XIV. The appellant requested that the decision under appeal be set aside and that the patent be revoked.

The respondent requested that the appeal be dismissed or, in the alternative, that the patent be maintained in amended form according to any of auxiliary requests A, B, C or D filed during the oral proceedings, or according to one of auxiliary requests 29 or 30 filed with letter of 6 October 2014.

Reasons for the Decision

Main request (patent as granted)

1. Sufficiency of disclosure

1.1 In order to meet the requirement of sufficiency, an invention has to be disclosed in a manner sufficiently clear and complete for it to be carried out by the skilled person in the whole area claimed without undue burden, on the basis of the information provided in the patent specification and, if necessary, using common general knowledge. This means in the present case that the skilled person should in particular be capable to prepare a water-absorbent agent composition according to independent claim 3, which was disputed by the appellant.

1.2 Regarding the preparation of the products according to claim 3, information is provided in the patent in suit regarding:

- the nature and the preparation of the crosslinked water-absorbing agent (paragraphs 29-79). According to paragraph 47, crosslinking is carried out in two steps using both an internal and a surface crosslinking agent, the latter being further detailed in paragraphs 60-64;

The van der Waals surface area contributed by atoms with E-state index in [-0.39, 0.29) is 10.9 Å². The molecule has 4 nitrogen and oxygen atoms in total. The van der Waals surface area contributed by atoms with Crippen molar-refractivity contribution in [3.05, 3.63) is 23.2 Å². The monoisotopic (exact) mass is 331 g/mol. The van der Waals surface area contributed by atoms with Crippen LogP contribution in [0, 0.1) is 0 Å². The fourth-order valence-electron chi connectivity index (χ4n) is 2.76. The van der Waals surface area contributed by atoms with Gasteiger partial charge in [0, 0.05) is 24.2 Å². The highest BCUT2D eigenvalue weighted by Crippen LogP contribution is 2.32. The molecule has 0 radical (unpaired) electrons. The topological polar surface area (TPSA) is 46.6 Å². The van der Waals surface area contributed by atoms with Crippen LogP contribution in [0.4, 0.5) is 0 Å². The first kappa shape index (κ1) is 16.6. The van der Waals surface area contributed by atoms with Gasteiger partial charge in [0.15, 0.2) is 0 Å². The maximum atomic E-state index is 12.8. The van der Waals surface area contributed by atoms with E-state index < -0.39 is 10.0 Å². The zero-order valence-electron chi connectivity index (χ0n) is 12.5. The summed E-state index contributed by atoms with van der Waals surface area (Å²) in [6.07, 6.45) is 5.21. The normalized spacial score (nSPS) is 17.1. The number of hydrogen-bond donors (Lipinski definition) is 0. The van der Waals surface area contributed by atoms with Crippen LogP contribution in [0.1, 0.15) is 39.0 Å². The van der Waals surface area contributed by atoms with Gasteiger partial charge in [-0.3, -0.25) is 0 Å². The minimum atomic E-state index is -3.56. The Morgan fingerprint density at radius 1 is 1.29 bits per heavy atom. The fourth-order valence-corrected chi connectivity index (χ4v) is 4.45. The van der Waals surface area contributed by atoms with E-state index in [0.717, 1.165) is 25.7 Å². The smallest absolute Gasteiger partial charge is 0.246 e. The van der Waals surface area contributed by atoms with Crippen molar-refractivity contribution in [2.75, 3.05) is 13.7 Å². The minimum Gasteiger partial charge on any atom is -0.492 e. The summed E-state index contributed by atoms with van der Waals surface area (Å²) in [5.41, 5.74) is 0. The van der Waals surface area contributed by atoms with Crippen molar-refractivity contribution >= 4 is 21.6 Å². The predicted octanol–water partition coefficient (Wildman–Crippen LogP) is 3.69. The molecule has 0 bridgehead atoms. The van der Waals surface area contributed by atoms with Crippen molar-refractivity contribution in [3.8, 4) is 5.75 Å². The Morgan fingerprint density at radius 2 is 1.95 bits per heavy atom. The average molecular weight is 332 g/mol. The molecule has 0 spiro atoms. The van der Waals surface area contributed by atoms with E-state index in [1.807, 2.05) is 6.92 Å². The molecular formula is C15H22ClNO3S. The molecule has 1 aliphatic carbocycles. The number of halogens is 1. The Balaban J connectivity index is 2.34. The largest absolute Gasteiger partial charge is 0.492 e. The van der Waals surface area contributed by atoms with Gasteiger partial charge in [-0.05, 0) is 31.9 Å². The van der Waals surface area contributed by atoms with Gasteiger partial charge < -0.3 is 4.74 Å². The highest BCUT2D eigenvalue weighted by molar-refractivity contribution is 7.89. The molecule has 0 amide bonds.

- the nature of the water-insoluble particles (paragraphs 80-94). It is indicated that the average particle diameter is not particularly limited (paragraph 84). Also, it is specified that those particles are preferably processed in a slurry form (paragraph 90), which is taught to let the inorganic particles enter into the water-absorbent agent (paragraphs 19-22). However, a dry blending may also be used (paragraph 88);

- the preparation process of the water-absorbing agent (paragraphs 95-101). It is further acknowledged in paragraph 100 that a preparation process according to claim 10, which is more specific than that indicated in paragraph 96, may preferably be used.

1.3 It was not disputed by the parties that examples 3, 4, 10 and 11 are all performed according to the teaching of the patent in suit (in particular claim 10 and paragraph 17) but lead to products which are not according to claim 3, in particular because the products prepared therein do not satisfy the requirement in terms of LDV according to feature (c') of claim 3 (Tables 3 and 6 of the patent in suit). Therefore, in view of those examples 3, 4, 10 and 11, the question arises if the general teaching of the patent in suit provides sufficient information for the skilled person to prepare reliably, without undue burden and with a good chance of success, a water-absorbent agent composition as defined in claim 3.